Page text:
Since November 9, the leaking of secret classified information has become something of a competitive sport in Washington. Up until yesterday, no one cared about the leaks because they were either hits carried out by the Obama administration, its holdovers, or a handful of disaffected members of the Trump administration with the sole purpose of damaging either Trump or his administration’s agenda. The upside to this is that it has created a legion of experts on the handling of classified information without the government having ever gone to the expense of granting them employment or a security clearance or ever letting them see a classified document. You don’t get much more cost effective than that.
The Manchester bombing, though, may have turned out to be the proverbial “bridge too far.”
Shortly after the Manchester bombing, the New York Times ran images taken by British authorities and provided to a US intelligence or law enforcement agency or agencies. The New York Times also revealed the name of the suspect before British authorities did:
Britain has suspended intelligence sharing on the Manchester bombing with the US after American officials leaked information to the media, an issue that British Prime Minister Theresa May pledged to raise with US President Donald Trump.
US officials released the suspected bomber’s name and other details of the investigation into the deadly attack at the Manchester Arena Monday night, irking British investigators scrambling to keep details of the probe confidential.
Greater Manchester Mayor Andy Burnham said that only intelligence sharing relating to the Manchester probe had been suspended, adding that “we quite frankly can’t afford to risk it any more.”
“It has been compromised by the leaks and we can’t afford anymore, so we’ve taken a temporary decision to say let’s clear it out and draw a line, let’s not have a row that lingers on. Nobody wants that. But equally we have to make our opinions clear so we can get this relationship back to where we all want it to be,” Burnham told CNN.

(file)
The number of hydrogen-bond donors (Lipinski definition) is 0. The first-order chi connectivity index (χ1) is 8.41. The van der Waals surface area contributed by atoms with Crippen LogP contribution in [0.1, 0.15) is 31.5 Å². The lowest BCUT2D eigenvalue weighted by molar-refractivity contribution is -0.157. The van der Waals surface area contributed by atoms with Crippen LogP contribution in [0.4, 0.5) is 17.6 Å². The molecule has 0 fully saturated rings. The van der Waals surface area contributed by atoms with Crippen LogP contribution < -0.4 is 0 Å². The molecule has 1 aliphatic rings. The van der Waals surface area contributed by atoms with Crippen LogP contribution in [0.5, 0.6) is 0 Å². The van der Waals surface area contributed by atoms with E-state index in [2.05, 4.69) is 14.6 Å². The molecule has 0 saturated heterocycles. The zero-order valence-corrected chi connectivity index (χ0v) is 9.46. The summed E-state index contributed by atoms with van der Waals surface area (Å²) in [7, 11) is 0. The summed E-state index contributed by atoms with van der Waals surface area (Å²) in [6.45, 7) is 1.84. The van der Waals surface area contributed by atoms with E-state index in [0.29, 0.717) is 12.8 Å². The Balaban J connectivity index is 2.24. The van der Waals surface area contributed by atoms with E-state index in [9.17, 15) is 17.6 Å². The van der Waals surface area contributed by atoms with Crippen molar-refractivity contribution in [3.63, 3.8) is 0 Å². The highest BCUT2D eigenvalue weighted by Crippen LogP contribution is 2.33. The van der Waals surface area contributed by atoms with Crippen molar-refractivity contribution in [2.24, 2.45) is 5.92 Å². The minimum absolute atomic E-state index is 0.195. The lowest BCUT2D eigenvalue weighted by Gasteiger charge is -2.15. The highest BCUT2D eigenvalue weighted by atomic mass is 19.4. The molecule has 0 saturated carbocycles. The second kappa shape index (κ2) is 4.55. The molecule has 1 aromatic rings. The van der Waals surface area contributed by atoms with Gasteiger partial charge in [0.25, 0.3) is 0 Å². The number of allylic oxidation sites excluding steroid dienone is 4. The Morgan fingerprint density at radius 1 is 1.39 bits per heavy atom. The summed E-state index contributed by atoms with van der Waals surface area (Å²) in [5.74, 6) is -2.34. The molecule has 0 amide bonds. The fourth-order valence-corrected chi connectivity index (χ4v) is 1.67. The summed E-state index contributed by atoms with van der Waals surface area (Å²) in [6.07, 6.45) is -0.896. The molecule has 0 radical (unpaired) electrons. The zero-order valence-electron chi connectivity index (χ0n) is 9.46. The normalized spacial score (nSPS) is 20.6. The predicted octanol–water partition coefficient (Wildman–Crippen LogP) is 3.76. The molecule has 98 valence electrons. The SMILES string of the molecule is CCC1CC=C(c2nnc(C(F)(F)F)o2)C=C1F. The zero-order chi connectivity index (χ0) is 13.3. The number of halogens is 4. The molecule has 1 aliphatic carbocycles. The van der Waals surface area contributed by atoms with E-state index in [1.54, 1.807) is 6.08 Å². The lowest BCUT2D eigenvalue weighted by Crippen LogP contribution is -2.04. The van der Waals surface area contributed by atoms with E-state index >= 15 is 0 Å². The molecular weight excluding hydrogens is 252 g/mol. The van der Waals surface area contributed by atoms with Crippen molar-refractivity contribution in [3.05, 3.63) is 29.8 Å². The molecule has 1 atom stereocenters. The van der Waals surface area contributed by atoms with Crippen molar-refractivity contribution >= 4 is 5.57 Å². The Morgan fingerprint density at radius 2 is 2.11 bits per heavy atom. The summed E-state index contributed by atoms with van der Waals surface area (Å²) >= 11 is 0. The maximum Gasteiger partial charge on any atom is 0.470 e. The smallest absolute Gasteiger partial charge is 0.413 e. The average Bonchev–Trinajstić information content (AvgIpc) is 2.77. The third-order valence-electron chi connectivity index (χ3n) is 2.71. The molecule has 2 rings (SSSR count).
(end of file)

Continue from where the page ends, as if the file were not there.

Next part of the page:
The New York Times is pretty unrepentant about it all because clicks are clicks:
“The images and information presented were neither graphic nor disrespectful of victims, and are consistent with the common line of reporting on weapons used in horrific crimes, as The Times and other media outlets have done following terrorist acts around the world, from Boston to Paris to Baghdad, and many places in between,” a New York Times spokesperson told TheWrap.
The spokesperson continued: “Our mission is to cover news and inform our readers. We have strict guidelines on how and in what ways we cover sensitive stories. Our coverage of Monday’s heinous attack has been both comprehensive and responsible.”
The Times published evidence gathered at the scene of the deadly attack that killed at least 22 people and injured 64 more. Counterterror police told the BBC that the published materials from the initial investigation may undermine the investigation and impact the confidence of witnesses to come forward.
The major issue here is not that the intelligence leak got someone killed or compromised a classified source or method, the faux pas is that this leak had zero to do with Trump.
But when life gives you lemons, make lemonade:
In a statement issued amid meetings with foreign leaders, Trump responded to British outrage over the leaks by calling them “deeply troubling” and vowing to “get to the bottom of this.”
He added: “The leaks of sensitive information pose a grave threat to our national security. I am asking the Department of Justice and other relevant agencies to launch a complete review of this matter, and if appropriate, the culprit should be prosecuted to the fullest extent of the law. There is no relationship we cherish more than the Special Relationship between the United States and the United Kingdom.”
Policy leaks are one thing but the climate has evolved to the point where classified information is being used to damage Trump, members of his administration, and, now, just for grins. No good was served by leaking confidential information on an ongoing terrorism investigation and hopefully, the FBI will show some interest in deterring this nonsense having shown no interest at all in stopping leaks that suited the purpose of some in its hierarchy.